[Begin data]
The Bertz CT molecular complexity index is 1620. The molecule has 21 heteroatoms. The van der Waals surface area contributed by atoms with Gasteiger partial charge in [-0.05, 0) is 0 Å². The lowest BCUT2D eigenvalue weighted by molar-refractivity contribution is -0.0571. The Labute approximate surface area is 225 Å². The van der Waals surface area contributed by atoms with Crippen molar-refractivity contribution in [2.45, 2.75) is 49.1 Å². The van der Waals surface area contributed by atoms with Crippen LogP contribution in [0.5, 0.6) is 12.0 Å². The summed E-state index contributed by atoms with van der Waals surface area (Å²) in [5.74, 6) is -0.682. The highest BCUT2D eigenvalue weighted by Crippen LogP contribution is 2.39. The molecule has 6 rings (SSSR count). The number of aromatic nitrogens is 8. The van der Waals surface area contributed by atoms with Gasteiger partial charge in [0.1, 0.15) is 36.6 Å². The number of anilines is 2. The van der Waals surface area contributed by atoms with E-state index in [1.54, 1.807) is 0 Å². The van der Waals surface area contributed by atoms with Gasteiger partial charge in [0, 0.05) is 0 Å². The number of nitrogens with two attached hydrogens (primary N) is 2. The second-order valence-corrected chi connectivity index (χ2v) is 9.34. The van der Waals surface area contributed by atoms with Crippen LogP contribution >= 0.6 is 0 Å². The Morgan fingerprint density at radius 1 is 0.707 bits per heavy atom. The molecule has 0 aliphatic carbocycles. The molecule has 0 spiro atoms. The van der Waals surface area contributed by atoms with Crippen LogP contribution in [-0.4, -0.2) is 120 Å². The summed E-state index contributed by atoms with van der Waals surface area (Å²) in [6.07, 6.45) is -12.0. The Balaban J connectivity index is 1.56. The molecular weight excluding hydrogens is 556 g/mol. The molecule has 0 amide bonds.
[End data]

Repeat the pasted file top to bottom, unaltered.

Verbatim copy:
The Bertz CT molecular complexity index is 1620. The molecule has 21 heteroatoms. The van der Waals surface area contributed by atoms with Gasteiger partial charge in [-0.05, 0) is 0 Å². The lowest BCUT2D eigenvalue weighted by molar-refractivity contribution is -0.0571. The Labute approximate surface area is 225 Å². The van der Waals surface area contributed by atoms with Crippen molar-refractivity contribution in [2.45, 2.75) is 49.1 Å². The van der Waals surface area contributed by atoms with Crippen LogP contribution in [0.5, 0.6) is 12.0 Å². The summed E-state index contributed by atoms with van der Waals surface area (Å²) in [5.74, 6) is -0.682. The highest BCUT2D eigenvalue weighted by Crippen LogP contribution is 2.39. The molecule has 6 rings (SSSR count). The number of aromatic nitrogens is 8. The van der Waals surface area contributed by atoms with Gasteiger partial charge in [0.1, 0.15) is 36.6 Å². The number of anilines is 2. The van der Waals surface area contributed by atoms with E-state index in [1.54, 1.807) is 0 Å². The van der Waals surface area contributed by atoms with Gasteiger partial charge in [0, 0.05) is 0 Å². The number of nitrogens with two attached hydrogens (primary N) is 2. The second-order valence-corrected chi connectivity index (χ2v) is 9.34. The van der Waals surface area contributed by atoms with Crippen LogP contribution >= 0.6 is 0 Å². The Morgan fingerprint density at radius 1 is 0.707 bits per heavy atom. The molecule has 0 aliphatic carbocycles. The molecule has 0 spiro atoms. The van der Waals surface area contributed by atoms with Crippen LogP contribution in [-0.4, -0.2) is 120 Å². The summed E-state index contributed by atoms with van der Waals surface area (Å²) in [6.07, 6.45) is -12.0. The Balaban J connectivity index is 1.56. The molecular weight excluding hydrogens is 556 g/mol. The molecule has 0 amide bonds.